The WAAMpeller was fabricated from a Nickel Aluminium Bronze alloy at Rotterdam Additive Manufacturing LAB, in the Port of Rotterdam. The prototype 3D printed propeller represents a steep learning curve of the understanding of material properties.
“This is because 3D printed materials are built up layer by layer,” says Kees Custers, Project Engineer in Damen’s R&D department. “As a consequence, they display different physical properties in different directions – a characteristic known as anisotropy. Steel or casted materials, on the other hand, are isotropic – they have the same properties in all directions.”
Because of this critical difference, one of the first steps was to carry out extensive testing of the material properties of the printed material to ensure compliance to Bureau Veritas standards.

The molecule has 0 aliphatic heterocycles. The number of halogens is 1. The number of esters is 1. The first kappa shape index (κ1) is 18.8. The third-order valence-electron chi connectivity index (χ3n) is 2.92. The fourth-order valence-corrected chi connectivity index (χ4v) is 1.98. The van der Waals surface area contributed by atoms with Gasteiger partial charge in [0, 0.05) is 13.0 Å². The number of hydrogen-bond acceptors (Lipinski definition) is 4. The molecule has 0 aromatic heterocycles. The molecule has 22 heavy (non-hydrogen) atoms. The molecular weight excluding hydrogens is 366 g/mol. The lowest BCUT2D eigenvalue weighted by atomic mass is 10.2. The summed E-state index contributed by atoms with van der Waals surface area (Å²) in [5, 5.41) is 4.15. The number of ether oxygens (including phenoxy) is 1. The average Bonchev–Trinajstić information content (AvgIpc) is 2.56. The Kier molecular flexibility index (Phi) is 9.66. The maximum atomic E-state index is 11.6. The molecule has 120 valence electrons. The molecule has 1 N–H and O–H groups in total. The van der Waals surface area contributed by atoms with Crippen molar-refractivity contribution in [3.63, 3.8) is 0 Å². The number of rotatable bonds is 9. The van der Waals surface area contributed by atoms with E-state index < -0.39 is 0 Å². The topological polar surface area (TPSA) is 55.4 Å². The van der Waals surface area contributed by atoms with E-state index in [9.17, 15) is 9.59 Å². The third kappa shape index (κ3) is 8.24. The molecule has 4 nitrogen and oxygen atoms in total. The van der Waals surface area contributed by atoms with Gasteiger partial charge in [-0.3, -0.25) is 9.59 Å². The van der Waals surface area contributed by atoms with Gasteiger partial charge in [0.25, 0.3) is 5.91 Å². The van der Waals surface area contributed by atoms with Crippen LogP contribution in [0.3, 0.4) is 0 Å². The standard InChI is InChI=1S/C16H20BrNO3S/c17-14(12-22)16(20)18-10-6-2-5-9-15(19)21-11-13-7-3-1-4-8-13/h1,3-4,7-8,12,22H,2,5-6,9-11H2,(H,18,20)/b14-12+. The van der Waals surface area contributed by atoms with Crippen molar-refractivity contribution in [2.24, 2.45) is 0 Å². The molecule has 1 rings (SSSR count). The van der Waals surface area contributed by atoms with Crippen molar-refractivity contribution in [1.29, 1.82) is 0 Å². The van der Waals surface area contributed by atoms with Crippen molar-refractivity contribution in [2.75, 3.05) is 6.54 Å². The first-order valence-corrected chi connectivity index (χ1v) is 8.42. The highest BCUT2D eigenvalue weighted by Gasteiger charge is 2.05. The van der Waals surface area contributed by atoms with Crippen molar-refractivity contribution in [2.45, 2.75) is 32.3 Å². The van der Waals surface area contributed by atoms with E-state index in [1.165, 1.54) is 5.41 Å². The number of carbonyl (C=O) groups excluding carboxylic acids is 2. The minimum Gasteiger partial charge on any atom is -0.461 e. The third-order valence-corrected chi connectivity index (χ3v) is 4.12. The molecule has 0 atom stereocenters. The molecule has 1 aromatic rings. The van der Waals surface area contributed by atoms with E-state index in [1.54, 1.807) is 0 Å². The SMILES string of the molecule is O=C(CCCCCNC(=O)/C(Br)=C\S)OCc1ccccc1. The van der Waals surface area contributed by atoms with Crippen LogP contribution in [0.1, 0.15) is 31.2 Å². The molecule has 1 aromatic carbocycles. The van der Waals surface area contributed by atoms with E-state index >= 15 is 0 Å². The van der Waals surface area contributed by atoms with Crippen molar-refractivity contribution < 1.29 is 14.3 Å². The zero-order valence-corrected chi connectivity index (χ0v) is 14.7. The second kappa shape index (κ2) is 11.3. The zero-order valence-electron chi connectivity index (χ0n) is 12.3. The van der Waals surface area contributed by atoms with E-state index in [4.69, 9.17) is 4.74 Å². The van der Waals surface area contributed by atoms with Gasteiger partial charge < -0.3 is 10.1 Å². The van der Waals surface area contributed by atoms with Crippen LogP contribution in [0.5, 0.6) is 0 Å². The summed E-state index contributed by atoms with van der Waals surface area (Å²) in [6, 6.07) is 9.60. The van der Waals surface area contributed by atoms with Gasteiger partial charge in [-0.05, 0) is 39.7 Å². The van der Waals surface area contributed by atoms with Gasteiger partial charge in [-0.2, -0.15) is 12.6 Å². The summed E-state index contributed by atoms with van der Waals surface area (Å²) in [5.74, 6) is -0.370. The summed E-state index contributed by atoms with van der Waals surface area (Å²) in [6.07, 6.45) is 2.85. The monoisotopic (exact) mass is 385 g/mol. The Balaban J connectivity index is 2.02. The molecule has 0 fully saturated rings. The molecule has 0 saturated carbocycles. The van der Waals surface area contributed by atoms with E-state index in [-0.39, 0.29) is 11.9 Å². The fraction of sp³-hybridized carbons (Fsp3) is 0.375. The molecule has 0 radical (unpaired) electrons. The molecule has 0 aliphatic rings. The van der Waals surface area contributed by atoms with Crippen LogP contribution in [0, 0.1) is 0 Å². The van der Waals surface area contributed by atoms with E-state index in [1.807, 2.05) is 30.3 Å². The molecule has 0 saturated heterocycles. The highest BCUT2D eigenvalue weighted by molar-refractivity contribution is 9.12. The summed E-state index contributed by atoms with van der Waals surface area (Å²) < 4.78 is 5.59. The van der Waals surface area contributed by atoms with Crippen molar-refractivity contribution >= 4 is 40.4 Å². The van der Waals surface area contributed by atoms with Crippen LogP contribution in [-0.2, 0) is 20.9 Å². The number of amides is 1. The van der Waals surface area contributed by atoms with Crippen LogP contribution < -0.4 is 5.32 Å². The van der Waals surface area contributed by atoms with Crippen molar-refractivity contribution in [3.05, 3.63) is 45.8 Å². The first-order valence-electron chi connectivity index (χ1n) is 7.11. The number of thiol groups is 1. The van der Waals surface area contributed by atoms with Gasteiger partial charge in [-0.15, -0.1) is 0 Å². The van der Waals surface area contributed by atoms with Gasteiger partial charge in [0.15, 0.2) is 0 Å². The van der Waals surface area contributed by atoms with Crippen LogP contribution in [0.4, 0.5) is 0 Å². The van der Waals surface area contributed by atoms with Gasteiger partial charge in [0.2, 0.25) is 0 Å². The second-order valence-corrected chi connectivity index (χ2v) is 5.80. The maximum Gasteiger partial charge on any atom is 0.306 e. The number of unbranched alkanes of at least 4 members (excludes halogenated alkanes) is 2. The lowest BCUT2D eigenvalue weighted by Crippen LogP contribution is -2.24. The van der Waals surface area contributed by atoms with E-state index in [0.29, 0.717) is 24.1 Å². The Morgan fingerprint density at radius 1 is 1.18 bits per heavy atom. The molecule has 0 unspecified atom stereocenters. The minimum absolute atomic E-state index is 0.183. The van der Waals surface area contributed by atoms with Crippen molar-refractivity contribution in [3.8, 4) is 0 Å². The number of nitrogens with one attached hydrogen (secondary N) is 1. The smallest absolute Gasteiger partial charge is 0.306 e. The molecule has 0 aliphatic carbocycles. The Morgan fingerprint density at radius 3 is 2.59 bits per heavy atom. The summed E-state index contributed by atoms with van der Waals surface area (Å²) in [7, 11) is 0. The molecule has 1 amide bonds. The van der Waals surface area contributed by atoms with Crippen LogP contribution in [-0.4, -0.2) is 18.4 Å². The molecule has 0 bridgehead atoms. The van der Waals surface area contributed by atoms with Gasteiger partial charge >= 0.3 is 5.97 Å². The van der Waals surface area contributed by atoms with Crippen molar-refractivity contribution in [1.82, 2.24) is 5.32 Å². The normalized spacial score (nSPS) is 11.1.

“The challenge has been to translate a 3D CAD file on a computer into a physical product. This is made more complex because this propeller is a double-curved, geometric shape with some tricky overhanging sections,” explains Mr Custers.
“Material characterization and mechanical testing have been an important part of this project,” says Wei Ya, Postdoctoral Researcher from the University of Twente at RAMLAB. “We have to make sure that the material properties meet the needs of the application. Material toughness, for example – ensuring that the propeller is able to absorb significant impact without damage.”
This first prototype WAAMpeller will be used for display purposes, while production of a second propeller with class approval is expected to commence later next month.